Blackwell shines with Lockett
It is one of boxing’s hardy cliches. The talented boxer not giving himself the best opportunity to fulfil his potential due to a kamikaze attitude outside the ring. British middleweight champion Nick Blackwell doesn’t pile on the pounds between fights. He doesn’t go AWOL from the gym for weeks on end or fight in a reckless fashion but he was in serious danger of committing career harakiri through his sheer determination to test himself.
Within 19 fights, Blackwell, 17-3-1 (7 KOs), had fought and lost to Martin Murray, Billy Joe Saunders, Max Bursak and Sergey Khomitsky and was on speed dial for a number of other seriously talented fighters who need some tough sparring. His inability to turn down a challenge was hindering the happy-go-lucky 24-year-old from Wiltshire.
Sometimes, in the pursuit of excellence you can leave the very good behind and Blackwell finally came to the realisation that he was in danger of gaining a reputation as a reliable hired hand rather than a legitimate threat. Blackwell decided to implement wholesale changes and charged Welsh trainer, Gary Lockett, with applying some method to the madness.
Just weeks into their time together, Blackwell picked up the Lonsdale belt at the third time of asking with a dramatic, come from behind stoppage of John Ryder. He makes the first defence of his title against Damon Jones in Derby this weekend. As partnerships go, Lockett and Blackwell immediately sounded as though it would work and it has been a case of so far, so good.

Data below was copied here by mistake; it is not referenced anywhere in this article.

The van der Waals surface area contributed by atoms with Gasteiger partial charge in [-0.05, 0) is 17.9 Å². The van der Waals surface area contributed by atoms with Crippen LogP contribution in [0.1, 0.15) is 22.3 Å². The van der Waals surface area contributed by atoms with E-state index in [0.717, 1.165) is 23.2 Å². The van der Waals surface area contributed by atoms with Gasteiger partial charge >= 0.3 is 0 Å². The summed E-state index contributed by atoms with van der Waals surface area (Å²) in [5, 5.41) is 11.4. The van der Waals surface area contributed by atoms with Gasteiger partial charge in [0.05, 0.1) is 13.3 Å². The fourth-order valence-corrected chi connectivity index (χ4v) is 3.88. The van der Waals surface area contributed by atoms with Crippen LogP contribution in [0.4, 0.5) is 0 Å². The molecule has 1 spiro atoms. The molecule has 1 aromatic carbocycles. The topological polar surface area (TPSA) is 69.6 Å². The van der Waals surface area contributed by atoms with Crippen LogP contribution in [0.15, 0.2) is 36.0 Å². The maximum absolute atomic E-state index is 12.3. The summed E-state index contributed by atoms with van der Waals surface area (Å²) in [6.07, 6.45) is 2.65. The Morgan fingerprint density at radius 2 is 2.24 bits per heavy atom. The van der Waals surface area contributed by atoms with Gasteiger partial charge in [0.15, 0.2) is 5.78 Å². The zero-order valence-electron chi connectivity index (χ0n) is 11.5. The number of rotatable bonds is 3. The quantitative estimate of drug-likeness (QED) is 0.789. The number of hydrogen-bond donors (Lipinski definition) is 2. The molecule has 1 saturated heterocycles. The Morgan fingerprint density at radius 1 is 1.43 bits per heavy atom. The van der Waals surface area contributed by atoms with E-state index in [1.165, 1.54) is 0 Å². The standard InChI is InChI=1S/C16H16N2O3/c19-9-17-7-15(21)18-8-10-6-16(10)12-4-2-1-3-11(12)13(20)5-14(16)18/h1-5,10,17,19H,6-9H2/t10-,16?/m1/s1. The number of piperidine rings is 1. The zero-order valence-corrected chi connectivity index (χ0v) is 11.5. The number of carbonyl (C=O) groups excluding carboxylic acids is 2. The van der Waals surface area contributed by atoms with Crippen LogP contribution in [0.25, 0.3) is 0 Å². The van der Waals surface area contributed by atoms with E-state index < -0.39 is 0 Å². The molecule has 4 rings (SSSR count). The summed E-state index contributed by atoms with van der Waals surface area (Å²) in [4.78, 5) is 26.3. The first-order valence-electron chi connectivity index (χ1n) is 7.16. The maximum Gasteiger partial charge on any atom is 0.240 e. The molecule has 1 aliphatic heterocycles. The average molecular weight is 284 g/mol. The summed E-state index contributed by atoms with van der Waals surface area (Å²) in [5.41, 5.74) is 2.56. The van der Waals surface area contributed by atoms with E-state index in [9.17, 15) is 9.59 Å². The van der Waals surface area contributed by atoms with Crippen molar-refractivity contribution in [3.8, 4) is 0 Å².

“Nick is the perfect kid to have around to be honest,” Lockett told Boxing Monthly. “I’ve had a couple of guys who’ve been really talented but their dedication has let them down a bit for one reason or another. I thought it might be an uphill battle with Nick because he never had any amateur experience but what he lacked there, he made up in fitness and toughness. It wasn’t that hard to be honest [taking Blackwell on]. Looking from the outside in I thought it was going to be really, really hard but this kid can box.
“In the John Ryder fight, it never quite came to fruition because he’d only been with me eight weeks and we’d try things out and they weren’t working but he sparred a couple of weeks ago at Jimmy Mac’s gym [Jim McDonnell] and he did really well. Jimmy said he couldn’t believe the improvement in him. He said that the last time he’d sparred James DeGale he’d done well but was just walking him down and taking shots on his gloves but now he was using his jab and moving his head and trying to set attacks up rather than just throwing them. To hear things like that from people like Jimmy means that people are noticing. He’s happy in camp and he loves it in Cardiff. He says he’s depressed when he has to go home! As a coach that’s what you want to see. The most pleasing thing is to see your fighter learning, progressing and listening. It’s fantastic.”